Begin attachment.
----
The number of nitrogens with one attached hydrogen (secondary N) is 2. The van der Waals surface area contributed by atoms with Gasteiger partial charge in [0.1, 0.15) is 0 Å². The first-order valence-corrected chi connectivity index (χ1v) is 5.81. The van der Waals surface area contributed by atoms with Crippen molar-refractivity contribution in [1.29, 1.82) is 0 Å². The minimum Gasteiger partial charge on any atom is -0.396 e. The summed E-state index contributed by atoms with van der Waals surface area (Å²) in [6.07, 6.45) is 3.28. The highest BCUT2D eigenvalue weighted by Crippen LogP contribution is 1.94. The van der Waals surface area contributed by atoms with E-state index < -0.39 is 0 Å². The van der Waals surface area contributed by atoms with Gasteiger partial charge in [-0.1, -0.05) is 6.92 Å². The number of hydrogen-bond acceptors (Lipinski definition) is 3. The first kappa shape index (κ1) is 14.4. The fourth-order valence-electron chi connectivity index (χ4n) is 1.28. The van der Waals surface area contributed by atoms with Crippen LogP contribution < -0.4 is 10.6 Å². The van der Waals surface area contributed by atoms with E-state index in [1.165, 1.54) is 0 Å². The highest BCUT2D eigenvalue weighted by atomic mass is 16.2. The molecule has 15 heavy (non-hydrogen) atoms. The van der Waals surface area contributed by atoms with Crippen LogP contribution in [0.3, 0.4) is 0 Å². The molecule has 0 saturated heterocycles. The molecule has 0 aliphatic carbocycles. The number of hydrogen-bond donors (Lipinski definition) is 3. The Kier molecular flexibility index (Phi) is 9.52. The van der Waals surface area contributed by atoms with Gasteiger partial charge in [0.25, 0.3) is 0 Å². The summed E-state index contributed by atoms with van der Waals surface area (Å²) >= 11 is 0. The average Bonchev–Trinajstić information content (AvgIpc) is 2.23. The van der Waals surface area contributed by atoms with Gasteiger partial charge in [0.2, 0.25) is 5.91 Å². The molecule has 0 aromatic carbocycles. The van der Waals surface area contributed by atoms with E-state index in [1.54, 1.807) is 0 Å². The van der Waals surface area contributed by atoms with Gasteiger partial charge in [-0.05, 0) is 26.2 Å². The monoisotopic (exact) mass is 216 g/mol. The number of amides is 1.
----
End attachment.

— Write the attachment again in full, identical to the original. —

The number of nitrogens with one attached hydrogen (secondary N) is 2. The van der Waals surface area contributed by atoms with Gasteiger partial charge in [0.1, 0.15) is 0 Å². The first-order valence-corrected chi connectivity index (χ1v) is 5.81. The van der Waals surface area contributed by atoms with Crippen molar-refractivity contribution in [1.29, 1.82) is 0 Å². The minimum Gasteiger partial charge on any atom is -0.396 e. The summed E-state index contributed by atoms with van der Waals surface area (Å²) in [6.07, 6.45) is 3.28. The highest BCUT2D eigenvalue weighted by Crippen LogP contribution is 1.94. The van der Waals surface area contributed by atoms with E-state index < -0.39 is 0 Å². The van der Waals surface area contributed by atoms with Gasteiger partial charge in [-0.1, -0.05) is 6.92 Å². The number of hydrogen-bond acceptors (Lipinski definition) is 3. The first kappa shape index (κ1) is 14.4. The fourth-order valence-electron chi connectivity index (χ4n) is 1.28. The van der Waals surface area contributed by atoms with Crippen LogP contribution < -0.4 is 10.6 Å². The van der Waals surface area contributed by atoms with E-state index in [1.165, 1.54) is 0 Å². The highest BCUT2D eigenvalue weighted by atomic mass is 16.2. The molecule has 15 heavy (non-hydrogen) atoms. The van der Waals surface area contributed by atoms with Crippen LogP contribution in [0.3, 0.4) is 0 Å². The molecule has 0 saturated heterocycles. The molecule has 0 aliphatic carbocycles. The number of hydrogen-bond donors (Lipinski definition) is 3. The Kier molecular flexibility index (Phi) is 9.52. The van der Waals surface area contributed by atoms with Gasteiger partial charge in [0.25, 0.3) is 0 Å². The summed E-state index contributed by atoms with van der Waals surface area (Å²) >= 11 is 0. The average Bonchev–Trinajstić information content (AvgIpc) is 2.23. The van der Waals surface area contributed by atoms with Gasteiger partial charge in [0.2, 0.25) is 5.91 Å². The molecule has 0 aromatic carbocycles. The van der Waals surface area contributed by atoms with E-state index in [1.54, 1.807) is 0 Å². The van der Waals surface area contributed by atoms with Gasteiger partial charge in [-0.05, 0) is 26.2 Å². The monoisotopic (exact) mass is 216 g/mol. The number of amides is 1.